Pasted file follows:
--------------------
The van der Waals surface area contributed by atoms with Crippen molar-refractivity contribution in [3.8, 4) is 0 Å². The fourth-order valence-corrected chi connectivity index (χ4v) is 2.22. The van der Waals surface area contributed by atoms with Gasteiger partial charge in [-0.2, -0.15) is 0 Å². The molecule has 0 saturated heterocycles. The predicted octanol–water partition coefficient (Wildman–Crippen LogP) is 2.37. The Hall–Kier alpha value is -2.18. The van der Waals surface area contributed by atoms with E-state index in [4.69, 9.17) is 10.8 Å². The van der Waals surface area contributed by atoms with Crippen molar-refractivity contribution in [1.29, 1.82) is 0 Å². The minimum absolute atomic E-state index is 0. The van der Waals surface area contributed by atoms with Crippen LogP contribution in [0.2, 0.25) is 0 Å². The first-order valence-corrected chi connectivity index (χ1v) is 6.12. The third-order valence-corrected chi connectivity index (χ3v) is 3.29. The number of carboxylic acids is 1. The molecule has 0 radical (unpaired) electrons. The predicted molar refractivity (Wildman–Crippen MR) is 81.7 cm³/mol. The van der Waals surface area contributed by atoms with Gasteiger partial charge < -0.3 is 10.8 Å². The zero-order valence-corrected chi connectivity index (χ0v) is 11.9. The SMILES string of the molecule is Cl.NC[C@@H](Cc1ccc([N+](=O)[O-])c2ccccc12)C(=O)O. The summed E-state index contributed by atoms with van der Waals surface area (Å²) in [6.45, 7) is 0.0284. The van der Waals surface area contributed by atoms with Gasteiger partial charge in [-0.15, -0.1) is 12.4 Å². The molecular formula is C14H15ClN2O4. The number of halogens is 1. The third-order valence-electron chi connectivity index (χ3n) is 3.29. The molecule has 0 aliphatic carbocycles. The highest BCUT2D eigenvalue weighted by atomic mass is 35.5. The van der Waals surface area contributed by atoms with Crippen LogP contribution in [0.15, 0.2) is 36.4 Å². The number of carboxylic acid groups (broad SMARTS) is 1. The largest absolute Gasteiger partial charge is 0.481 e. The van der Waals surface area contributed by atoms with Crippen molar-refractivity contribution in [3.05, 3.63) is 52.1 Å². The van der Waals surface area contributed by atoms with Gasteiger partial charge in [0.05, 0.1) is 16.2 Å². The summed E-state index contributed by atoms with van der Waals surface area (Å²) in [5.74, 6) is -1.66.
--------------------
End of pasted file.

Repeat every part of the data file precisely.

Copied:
The van der Waals surface area contributed by atoms with Crippen molar-refractivity contribution in [3.8, 4) is 0 Å². The fourth-order valence-corrected chi connectivity index (χ4v) is 2.22. The van der Waals surface area contributed by atoms with Gasteiger partial charge in [-0.2, -0.15) is 0 Å². The molecule has 0 saturated heterocycles. The predicted octanol–water partition coefficient (Wildman–Crippen LogP) is 2.37. The Hall–Kier alpha value is -2.18. The van der Waals surface area contributed by atoms with E-state index in [4.69, 9.17) is 10.8 Å². The van der Waals surface area contributed by atoms with Crippen molar-refractivity contribution in [1.29, 1.82) is 0 Å². The minimum absolute atomic E-state index is 0. The van der Waals surface area contributed by atoms with Crippen LogP contribution in [0.2, 0.25) is 0 Å². The first-order valence-corrected chi connectivity index (χ1v) is 6.12. The third-order valence-corrected chi connectivity index (χ3v) is 3.29. The number of carboxylic acids is 1. The molecule has 0 radical (unpaired) electrons. The predicted molar refractivity (Wildman–Crippen MR) is 81.7 cm³/mol. The van der Waals surface area contributed by atoms with Gasteiger partial charge < -0.3 is 10.8 Å². The zero-order valence-corrected chi connectivity index (χ0v) is 11.9. The SMILES string of the molecule is Cl.NC[C@@H](Cc1ccc([N+](=O)[O-])c2ccccc12)C(=O)O. The summed E-state index contributed by atoms with van der Waals surface area (Å²) in [6.45, 7) is 0.0284. The van der Waals surface area contributed by atoms with Gasteiger partial charge in [-0.15, -0.1) is 12.4 Å². The molecular formula is C14H15ClN2O4. The number of halogens is 1. The third-order valence-electron chi connectivity index (χ3n) is 3.29. The molecule has 0 aliphatic carbocycles. The highest BCUT2D eigenvalue weighted by atomic mass is 35.5. The van der Waals surface area contributed by atoms with Crippen LogP contribution in [0.15, 0.2) is 36.4 Å². The number of carboxylic acid groups (broad SMARTS) is 1. The largest absolute Gasteiger partial charge is 0.481 e. The van der Waals surface area contributed by atoms with Crippen molar-refractivity contribution in [3.05, 3.63) is 52.1 Å². The van der Waals surface area contributed by atoms with Gasteiger partial charge in [0.05, 0.1) is 16.2 Å². The summed E-state index contributed by atoms with van der Waals surface area (Å²) in [5.74, 6) is -1.66.